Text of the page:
On the face of it, this was a noble plan to rationalise inefficient grapegrowers with cash incentives to pull up their vines and get out of the business. One didn’t have to look very hard to realise it was really an attempt to clean out the Barossa’s peasant-scale patchwork of old vineyards, limit the number of growers, and remodel the Valley’s viticulture to make it more consistently, industrially samey, like Coonawarra.
It was a battle, but we stopped that.
From the start, I helped Michael with his annual newsletter, enjoying that moment every year or two when another vineyard, fresh-planted or purchased, would come on line. The wines were immediately well regarded for their intense soul and individuality, and yep, quite often their brazen alcoholic power. Michael always seemed to pick with a different approach to others: sugar was never singularly the signal. Rather, he’d call the pickers when the grapes’ natural acidity began to fall. It didn’t always work, but generally his wines displayed a better balance than many of his rivals and emulators.
It was the biggest, boldest and most overwhelming wines that began to lure the attention of the US critic, Robert Parker Jr., who was soon handing perfect 100/100 scores to those strongest, perhaps more imbalanced of them. That started a sales boom in the US. Everyone got in on the action: it seemed all that was needed was buckets of colour and alcohol and everyone could buy a Ferarri.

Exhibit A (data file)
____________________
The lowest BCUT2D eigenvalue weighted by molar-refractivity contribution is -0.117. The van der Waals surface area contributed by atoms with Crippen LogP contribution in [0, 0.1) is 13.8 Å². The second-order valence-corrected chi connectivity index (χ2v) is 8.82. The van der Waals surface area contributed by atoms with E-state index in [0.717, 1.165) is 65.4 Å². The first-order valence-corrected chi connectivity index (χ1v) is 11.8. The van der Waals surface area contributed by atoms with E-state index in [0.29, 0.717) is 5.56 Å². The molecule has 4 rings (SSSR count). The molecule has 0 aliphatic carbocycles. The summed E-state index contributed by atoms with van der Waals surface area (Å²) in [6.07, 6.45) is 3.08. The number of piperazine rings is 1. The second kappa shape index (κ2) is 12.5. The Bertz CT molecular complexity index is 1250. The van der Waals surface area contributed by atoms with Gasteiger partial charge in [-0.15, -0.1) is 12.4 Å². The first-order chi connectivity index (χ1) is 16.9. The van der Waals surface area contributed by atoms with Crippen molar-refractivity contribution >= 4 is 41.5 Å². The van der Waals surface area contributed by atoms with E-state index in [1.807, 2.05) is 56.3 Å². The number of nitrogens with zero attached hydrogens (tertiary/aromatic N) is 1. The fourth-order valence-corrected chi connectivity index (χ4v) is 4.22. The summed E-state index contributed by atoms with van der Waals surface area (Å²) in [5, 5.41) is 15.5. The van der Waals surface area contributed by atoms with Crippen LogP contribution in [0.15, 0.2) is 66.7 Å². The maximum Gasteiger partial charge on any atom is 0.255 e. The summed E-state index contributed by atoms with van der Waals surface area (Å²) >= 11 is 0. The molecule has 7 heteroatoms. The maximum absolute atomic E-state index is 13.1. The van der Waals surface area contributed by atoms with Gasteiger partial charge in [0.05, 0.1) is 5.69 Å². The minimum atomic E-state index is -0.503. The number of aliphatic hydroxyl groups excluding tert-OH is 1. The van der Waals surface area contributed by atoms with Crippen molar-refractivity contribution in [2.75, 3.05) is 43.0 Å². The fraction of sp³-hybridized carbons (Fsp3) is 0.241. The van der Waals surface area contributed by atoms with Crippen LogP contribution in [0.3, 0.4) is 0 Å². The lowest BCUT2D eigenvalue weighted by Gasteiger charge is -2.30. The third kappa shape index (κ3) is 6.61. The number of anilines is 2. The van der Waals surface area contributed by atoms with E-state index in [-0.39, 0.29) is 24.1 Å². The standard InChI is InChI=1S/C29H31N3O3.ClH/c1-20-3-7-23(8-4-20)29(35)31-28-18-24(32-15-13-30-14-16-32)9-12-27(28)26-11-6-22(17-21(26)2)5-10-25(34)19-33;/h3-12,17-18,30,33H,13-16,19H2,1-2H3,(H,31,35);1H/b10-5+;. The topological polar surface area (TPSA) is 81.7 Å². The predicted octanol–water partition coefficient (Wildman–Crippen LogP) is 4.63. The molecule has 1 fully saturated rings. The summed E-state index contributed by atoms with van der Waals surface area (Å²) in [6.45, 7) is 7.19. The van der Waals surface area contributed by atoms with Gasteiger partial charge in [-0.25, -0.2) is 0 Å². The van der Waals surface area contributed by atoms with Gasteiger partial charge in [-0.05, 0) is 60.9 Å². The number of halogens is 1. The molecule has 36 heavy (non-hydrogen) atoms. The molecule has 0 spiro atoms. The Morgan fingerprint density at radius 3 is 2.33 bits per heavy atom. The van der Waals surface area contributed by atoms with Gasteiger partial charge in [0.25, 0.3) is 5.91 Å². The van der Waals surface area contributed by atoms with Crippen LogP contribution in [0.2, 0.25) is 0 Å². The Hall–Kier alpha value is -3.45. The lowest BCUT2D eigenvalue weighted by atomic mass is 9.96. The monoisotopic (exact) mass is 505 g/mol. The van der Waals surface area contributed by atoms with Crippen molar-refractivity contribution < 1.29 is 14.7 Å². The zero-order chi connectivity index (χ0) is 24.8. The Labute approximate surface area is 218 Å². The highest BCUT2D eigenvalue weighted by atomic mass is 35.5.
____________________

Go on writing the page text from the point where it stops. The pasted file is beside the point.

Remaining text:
Inexorably, over a decade, the average alcohol in Barossa Shiraz rose and rose to the point of stupidity. That phase, fortunately, has waned with Parker’s influence, and now we even have winemakers appreciating the beauty of the occasional Greenock Creek reds that hit the market at 12.5%. Upward is not always onward.
There was a sob in Michael’s voice a few months back, when he called to tell me that he was too far into his seventies to keep running such a hands-on, complex, if thriving business. He’d had a long hard think with his beloved Annabelle and decided to sell their lives’ physical accomplishments and retire, hopefully with their satisfaction intact.
Go sit somewhere and have a coffee. Or a steak and a great old red.
I’ve stayed out of the way whilst the procedure of advertising, negotiation and sale takes its complex course – that’s none of my business – but I believe this phase is nearing its conclusion. Michael reports some very keen interest and leaves it at that. No details; I don’t ask.
When it’s all settled, I wish my dear friends the happiest days of pleasure through the rest of their lives, and the very best of luck to Michael when his pruning hand gets twitchy. He’s just got to learn to put that energy to use polishing the spokes of his Jag, before pointing that wicked puss at a winding white line. I hope it leads this way.
Not many of us will leave such a beautiful and justly admired agricultural/gastronomic monument when we clock off for a spell. These Waughs haven’t wasted any time. I’m sure that won’t change.